The base plate can take any suitable form, for example a square or circular metal plate. The plan dimensions and thickness of the base plate are selected to suit the load which it is to bear. Typically, a roll of newsprint weighs about 1 tonne and the plate will be from 15 to 30 cms plan diameter and about 2 to 5 mms thick mild steel. For other loads, the plate dimensions may be different and the optimum shape and size can readily be determined by simple trial and error. The plate will usually be painted or plastic coated to protect it from rain and chemical corrosion.
The base plate carries an upstanding annular wall. The wall serves to locate the base plate so that it aligns with the bore in the article, for example the central tube core to a roll of newsprint. Whilst it will usually be preferred that the wall has a circular plan shape, this need not be the case and other plan shapes, eg. oval, square or triangular, may be used. The wall may be circumferentially continuous or may be formed as a series of segments. For convenience, the invention will be described hereinafter in terms of a continuous annular wall around the centre point of a circular base plate.
The wall may be a simple ring of metal welded or otherwise secured by its circumferential base to the base plate. However, we have surprisingly found that the wall can be of smaller thickness than the massive metal chain link rings used hitherto to connect the lifting loop to the base plate. The annular wall is thus typically from 2 to 12.5, preferably 5 to 10, mms thick. The wall forms an annular upstand from the face of the base plate which typically extends from 2 to 5 cms from the base plate. If desired, the external face of the wall can be inclined to present a tapered face to the base of the bore in the article into which it is to engage to assist entry of the wall annulus into the bore. Apart from serving to locate and align the base plate with the bore of the article, the annular wall also serves to provide the mounting for the removable cross member to which the lifting loop of the length of sling material is connected. Surprisingly, we have found that even where the cross member is located closely adjacent the axially upper end of the wall, sufficient wall material remains to support the weight of many loads. Typically, the cross member is located with its upper edge from 1 to 5 mms from the top of the annular wall. It is also preferred to provide a clearance of from 2 to 10 mms between the bottom surface of the cross member and the upper face of the base plate to permit the insertion and relative movement of the sling material upon the cross member's lower surface.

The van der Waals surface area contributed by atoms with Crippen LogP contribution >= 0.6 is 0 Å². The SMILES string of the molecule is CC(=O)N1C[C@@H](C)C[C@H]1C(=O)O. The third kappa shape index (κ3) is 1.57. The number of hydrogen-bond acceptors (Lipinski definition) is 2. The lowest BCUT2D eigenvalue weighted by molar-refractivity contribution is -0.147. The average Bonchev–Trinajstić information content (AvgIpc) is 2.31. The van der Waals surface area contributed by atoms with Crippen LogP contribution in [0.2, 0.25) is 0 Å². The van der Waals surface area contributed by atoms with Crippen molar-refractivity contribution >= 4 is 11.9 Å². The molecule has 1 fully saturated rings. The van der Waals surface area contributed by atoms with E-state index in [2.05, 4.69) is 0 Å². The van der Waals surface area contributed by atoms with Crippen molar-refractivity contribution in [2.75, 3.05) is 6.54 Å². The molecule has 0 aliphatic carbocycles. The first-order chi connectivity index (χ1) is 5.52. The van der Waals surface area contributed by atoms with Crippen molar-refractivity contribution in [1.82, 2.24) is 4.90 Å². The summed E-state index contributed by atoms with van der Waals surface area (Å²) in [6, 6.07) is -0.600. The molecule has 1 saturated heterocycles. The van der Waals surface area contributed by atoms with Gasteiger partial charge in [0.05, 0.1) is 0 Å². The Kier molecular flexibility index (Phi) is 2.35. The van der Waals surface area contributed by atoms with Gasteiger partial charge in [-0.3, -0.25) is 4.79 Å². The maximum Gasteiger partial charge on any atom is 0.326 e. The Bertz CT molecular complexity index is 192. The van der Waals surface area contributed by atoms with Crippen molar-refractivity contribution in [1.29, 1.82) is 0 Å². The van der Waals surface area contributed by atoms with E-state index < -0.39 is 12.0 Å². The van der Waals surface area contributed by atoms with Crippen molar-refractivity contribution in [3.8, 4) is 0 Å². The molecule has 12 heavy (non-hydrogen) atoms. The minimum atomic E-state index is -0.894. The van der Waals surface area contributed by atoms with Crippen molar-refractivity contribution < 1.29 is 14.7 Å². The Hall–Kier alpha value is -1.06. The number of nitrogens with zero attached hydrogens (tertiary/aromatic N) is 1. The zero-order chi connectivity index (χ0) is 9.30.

The cross member conveniently takes the form of a simple cylindrical cross bar. However, the bar may carry a rotating sleeve thereon to assist positioning of the loop at the bottom of the length of sling material upon the cross member. Alternatively, the surface of the cross bar can be polished or given a low friction coating to aid relative movement of the sling material with respect to the cross member. The cross member can be made from any material having an adequate tensile strength for the loads to be lifted, for example high tensile, stainless or tool steel, and is typically of from 5 to 15 mms diameter.
The cross member is removably attached to the annular wall by a securing means so that it can be removed upon disengagement of the securing means to enable the sling material to be replaced or repaired. Thus, the cross member preferably extends through the annular wall at substantially diametrically opposed positions in the annulus and is secured in position by any suitable mechanism, for example by circlips or locking collars or by radial bolts extending through the wall and axially into the cross member, which positively secure the cross member in position, but which can be disengaged by a positive action by the user of the assembly to permit the cross member to be demounted from the annular wall. Preferably, the wall of the annulus is cut with an aperture through which the cross member is a close sliding fit and extends diametrically across the annulus to a socket or recess in the interior of the opposed wall of the annulus. The socket or recess provides a seat into which the distal end of the cross member locates. A screw threaded pin passes through the remainder of the thickness of the wall of the annulus into a screw threaded bore in the distal end of the cross member to secure the cross member positively in position. Alternatively, the cross member is mounted upon a substantially co-axial pin which has a screw threaded distal end which engages a co-operating screw threaded bore in the base of the recess into which the distal end of the cross member engages. Such a construction reduces the radial projection of the cross member and its securing mechanism beyond the external wall of the annulus, thus reducing the risk of snagging in the tubular bore of the article being lifted.